The case is Coe v. Town of Blooming Grove, decided on July 20. Bergstein & Ullrich, LLP, represented the plaintiff, with help from Scott Korenbaum, Esq. It all started in 2006, when Rev. Coe wanted to hold a rally at Moffat lawn, which fronts the library in the center of town. She was dissuaded from applying for a permit because town law required all permit applicants to obtain a $1 million insurance policy, which she could not afford. She sued in federal court, and on the preliminary injunction application, the trial court ordered the town board to take up her permit application. It did so, and granted her permission to hold the rally. But since all this happened at the last minute, few people attended the rally. On the motion for summary judgment, the district court held that (1) contrary to the town's position, the lawn is a public forum, open to all protesters and (2) she was entitled to damages because the unconstitutional mandatory insurance requirement interfered with her efforts to hold a well-attended rally. These holdings were unique; few federal decisions in New York provide guidance on which properties constitute public forums. Even fewer decisions hold that mandatory insurance policies violate the First Amendment if the municipality does not provide any waivers for the indigent.
Adamant that Rev. Coe cannot hold rallies at this location, the town appealed. The Court of Appeals affirms, but on an alternate ground. Rev. Coe proved through photographs from the local newspaper archive that the Town had allowed VFW and other organizations to hold Memorial and Veterans Day celebrations at Moffat lawn for years, at least since the 1930s. In allowing these celebrations to take place year after year, the town created a limited public forum and therefore engaged in viewpoint discrimination, in violation of the First Amendment. Here's how the Second Circuit (Parker, Chin and Lohier) sees it:
The Town and Village opened the Lawn for expression on the subjects of war and military service when they permitted speakers from private groups, including the Veterans of Foreign Wars (“VFW”), to use it without obtaining liability insurance. The Town and Village argue that the VFW’s speech merely conveyed the government’s message and thus does not prove the Lawn was opened for private expression, but we find no evidence that the Town or Village authorized, approved, controlled, or ratified the VFW’s speech, cf. Pleasant Grove City v. Summum, 129 S. Ct. 1125, 1134 (2009), or that the VFW communicated governmental messages when it addressed these subjects.What this means is that government speech stands alone under the First Amendment; the government does not unlawfully discriminate if it promotes its own message on government property. But that is not what happened here. The Memorial and Veterans Day celebrations were not government speech but community speech. If you open up the property for speakers expressing a certain point of view, then you have to lets others use that property also if they want to speak on the same subject matter. Rev. Coe wanted to hold a public assembly on war and peace just as VFW does. The Town cannot prevent her from doing so.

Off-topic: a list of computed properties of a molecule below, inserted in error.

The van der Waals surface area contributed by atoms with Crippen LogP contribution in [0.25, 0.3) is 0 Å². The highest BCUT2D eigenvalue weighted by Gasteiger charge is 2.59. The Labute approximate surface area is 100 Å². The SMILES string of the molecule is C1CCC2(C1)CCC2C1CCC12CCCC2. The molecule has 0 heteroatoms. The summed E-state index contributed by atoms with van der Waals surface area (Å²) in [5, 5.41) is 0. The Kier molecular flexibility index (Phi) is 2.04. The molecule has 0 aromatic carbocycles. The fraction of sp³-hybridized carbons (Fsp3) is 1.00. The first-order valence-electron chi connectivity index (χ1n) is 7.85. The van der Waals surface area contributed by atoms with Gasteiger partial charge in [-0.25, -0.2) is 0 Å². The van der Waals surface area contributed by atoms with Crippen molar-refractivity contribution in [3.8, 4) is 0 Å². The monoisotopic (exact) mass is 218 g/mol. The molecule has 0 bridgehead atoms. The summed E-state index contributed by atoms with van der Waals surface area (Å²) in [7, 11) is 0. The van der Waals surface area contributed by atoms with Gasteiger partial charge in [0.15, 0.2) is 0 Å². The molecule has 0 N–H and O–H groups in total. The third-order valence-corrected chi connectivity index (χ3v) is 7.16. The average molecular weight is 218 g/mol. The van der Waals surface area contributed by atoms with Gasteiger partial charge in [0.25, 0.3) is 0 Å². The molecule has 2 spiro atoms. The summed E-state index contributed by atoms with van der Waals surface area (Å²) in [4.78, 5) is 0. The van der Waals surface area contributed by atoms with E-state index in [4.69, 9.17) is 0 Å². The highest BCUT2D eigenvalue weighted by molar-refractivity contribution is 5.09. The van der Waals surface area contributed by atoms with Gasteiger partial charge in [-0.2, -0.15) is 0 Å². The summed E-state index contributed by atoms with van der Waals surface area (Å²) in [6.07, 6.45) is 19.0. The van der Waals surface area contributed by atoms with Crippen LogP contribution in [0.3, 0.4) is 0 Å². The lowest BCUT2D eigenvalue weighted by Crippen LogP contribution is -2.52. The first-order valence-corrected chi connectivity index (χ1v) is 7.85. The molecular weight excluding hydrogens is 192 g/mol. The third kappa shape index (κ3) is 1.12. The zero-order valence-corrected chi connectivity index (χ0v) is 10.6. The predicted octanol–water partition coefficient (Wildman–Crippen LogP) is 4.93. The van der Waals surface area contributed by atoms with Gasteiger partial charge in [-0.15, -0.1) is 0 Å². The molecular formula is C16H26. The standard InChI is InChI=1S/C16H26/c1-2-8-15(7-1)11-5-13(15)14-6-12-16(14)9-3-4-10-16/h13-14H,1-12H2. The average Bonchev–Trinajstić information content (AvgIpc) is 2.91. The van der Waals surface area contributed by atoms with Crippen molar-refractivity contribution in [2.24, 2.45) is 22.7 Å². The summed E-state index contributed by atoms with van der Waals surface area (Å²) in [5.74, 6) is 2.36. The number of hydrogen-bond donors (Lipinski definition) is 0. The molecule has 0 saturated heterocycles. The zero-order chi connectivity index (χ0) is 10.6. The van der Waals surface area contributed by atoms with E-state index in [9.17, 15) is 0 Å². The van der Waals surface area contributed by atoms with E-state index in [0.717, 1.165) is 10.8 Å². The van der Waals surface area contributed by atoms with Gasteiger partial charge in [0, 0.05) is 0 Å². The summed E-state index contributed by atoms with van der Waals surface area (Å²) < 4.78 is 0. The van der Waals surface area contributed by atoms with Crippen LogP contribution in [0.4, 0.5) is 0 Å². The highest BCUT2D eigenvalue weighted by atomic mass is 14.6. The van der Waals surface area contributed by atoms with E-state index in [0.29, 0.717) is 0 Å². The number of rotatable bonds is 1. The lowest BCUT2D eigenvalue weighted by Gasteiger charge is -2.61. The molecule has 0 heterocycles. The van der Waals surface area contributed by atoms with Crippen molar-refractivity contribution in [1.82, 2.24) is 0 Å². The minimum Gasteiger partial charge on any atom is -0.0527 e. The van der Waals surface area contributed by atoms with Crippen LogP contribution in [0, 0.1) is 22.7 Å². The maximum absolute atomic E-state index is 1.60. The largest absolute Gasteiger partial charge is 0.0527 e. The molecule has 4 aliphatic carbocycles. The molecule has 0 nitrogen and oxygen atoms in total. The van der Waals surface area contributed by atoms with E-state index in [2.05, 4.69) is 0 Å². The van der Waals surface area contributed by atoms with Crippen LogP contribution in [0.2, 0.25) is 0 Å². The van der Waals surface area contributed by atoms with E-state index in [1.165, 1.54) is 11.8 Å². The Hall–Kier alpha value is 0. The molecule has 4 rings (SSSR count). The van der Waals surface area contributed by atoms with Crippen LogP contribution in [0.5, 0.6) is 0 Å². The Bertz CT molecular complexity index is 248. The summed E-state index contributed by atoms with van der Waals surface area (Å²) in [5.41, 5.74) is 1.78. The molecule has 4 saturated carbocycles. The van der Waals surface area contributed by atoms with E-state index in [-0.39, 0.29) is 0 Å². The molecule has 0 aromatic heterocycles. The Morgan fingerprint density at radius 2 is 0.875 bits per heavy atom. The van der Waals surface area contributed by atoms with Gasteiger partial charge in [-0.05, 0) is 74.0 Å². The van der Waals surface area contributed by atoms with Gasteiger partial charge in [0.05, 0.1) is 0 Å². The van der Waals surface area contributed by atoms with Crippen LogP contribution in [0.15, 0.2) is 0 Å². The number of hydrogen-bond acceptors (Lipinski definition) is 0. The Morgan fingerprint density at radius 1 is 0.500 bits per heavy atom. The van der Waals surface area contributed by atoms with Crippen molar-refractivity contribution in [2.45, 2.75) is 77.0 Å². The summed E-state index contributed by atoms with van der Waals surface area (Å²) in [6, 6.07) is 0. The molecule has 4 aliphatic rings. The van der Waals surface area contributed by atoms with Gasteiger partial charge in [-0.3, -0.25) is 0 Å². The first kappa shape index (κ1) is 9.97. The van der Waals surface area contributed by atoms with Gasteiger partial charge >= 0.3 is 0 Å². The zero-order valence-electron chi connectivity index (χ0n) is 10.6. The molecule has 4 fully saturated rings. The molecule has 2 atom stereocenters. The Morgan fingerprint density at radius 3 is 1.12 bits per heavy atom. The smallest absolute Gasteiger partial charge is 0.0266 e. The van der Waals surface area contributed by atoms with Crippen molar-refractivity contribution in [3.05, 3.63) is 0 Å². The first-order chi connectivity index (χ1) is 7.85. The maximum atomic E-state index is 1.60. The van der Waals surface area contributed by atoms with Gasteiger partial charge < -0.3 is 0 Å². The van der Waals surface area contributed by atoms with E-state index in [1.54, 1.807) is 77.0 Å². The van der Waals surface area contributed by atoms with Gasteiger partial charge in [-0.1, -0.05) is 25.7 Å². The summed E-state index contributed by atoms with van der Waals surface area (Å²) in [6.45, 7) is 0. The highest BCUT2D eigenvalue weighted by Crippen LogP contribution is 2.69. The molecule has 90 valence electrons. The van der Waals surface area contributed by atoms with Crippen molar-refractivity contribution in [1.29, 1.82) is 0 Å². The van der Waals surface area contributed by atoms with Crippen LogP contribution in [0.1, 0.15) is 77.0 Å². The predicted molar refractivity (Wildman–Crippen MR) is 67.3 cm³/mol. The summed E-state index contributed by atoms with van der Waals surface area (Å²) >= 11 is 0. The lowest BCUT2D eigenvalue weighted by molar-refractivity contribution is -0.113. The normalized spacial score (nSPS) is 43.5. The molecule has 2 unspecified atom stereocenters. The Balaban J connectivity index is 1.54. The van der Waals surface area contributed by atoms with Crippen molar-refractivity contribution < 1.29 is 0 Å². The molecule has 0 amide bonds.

By contrast, when Coe asked to hold a peace rally at the Lawn to speak on the same general subjects, the Town informed her “that [she] needed to take out a [$1 million] liability insurance policy.” The Town also rejected her request for a waiver of this requirement based on her inability to afford it. In this context, a liability insurance requirement is a prior restraint on speech. ... Because Coe’s speech fell within the scope of prior uses of the Lawn, the selective enforcement of the liability insurance requirement against her constituted unlawful viewpoint discrimination. Even though Coe sought to speak on the same topics as the VFW (i.e., war and military service), apparently she alone was required to obtain $1 million of liability insurance before being allowed to speak.